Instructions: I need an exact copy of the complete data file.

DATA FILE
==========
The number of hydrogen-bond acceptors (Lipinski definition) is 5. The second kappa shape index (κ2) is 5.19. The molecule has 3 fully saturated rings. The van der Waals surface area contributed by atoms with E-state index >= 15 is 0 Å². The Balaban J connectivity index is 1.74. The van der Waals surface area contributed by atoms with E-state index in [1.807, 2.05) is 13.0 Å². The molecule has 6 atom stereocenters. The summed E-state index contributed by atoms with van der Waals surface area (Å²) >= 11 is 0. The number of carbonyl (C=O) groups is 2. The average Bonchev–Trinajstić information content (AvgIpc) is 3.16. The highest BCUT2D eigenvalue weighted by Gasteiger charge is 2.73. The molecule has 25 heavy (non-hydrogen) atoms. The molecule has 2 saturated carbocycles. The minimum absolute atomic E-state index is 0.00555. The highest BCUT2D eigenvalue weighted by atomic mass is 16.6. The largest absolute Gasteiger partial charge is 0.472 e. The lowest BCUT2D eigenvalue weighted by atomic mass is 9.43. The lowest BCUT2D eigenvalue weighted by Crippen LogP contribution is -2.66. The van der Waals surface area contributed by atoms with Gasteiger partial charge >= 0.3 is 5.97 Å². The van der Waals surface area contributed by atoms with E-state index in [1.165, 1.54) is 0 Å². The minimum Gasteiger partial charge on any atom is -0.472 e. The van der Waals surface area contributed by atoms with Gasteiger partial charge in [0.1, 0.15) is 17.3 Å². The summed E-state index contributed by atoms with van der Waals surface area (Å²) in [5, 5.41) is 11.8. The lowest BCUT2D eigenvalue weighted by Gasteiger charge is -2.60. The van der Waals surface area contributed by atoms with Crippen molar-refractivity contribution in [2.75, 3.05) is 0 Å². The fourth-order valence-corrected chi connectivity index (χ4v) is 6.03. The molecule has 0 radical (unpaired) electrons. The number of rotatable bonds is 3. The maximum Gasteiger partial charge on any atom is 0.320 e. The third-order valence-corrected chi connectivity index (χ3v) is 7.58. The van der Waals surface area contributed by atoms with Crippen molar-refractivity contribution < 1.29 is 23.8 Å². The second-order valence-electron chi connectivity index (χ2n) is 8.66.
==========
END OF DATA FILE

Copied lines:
The number of hydrogen-bond acceptors (Lipinski definition) is 5. The second kappa shape index (κ2) is 5.19. The molecule has 3 fully saturated rings. The van der Waals surface area contributed by atoms with E-state index >= 15 is 0 Å². The Balaban J connectivity index is 1.74. The van der Waals surface area contributed by atoms with E-state index in [1.807, 2.05) is 13.0 Å². The molecule has 6 atom stereocenters. The summed E-state index contributed by atoms with van der Waals surface area (Å²) >= 11 is 0. The number of carbonyl (C=O) groups is 2. The average Bonchev–Trinajstić information content (AvgIpc) is 3.16. The highest BCUT2D eigenvalue weighted by Gasteiger charge is 2.73. The molecule has 25 heavy (non-hydrogen) atoms. The molecule has 2 saturated carbocycles. The minimum absolute atomic E-state index is 0.00555. The highest BCUT2D eigenvalue weighted by atomic mass is 16.6. The largest absolute Gasteiger partial charge is 0.472 e. The lowest BCUT2D eigenvalue weighted by atomic mass is 9.43. The lowest BCUT2D eigenvalue weighted by Crippen LogP contribution is -2.66. The van der Waals surface area contributed by atoms with Gasteiger partial charge >= 0.3 is 5.97 Å². The van der Waals surface area contributed by atoms with E-state index in [1.165, 1.54) is 0 Å². The minimum Gasteiger partial charge on any atom is -0.472 e. The van der Waals surface area contributed by atoms with Gasteiger partial charge in [0.1, 0.15) is 17.3 Å². The summed E-state index contributed by atoms with van der Waals surface area (Å²) in [5, 5.41) is 11.8. The lowest BCUT2D eigenvalue weighted by Gasteiger charge is -2.60. The van der Waals surface area contributed by atoms with Crippen molar-refractivity contribution in [2.75, 3.05) is 0 Å². The fourth-order valence-corrected chi connectivity index (χ4v) is 6.03. The molecule has 0 radical (unpaired) electrons. The number of rotatable bonds is 3. The maximum Gasteiger partial charge on any atom is 0.320 e. The third-order valence-corrected chi connectivity index (χ3v) is 7.58. The van der Waals surface area contributed by atoms with Crippen molar-refractivity contribution < 1.29 is 23.8 Å². The second-order valence-electron chi connectivity index (χ2n) is 8.66.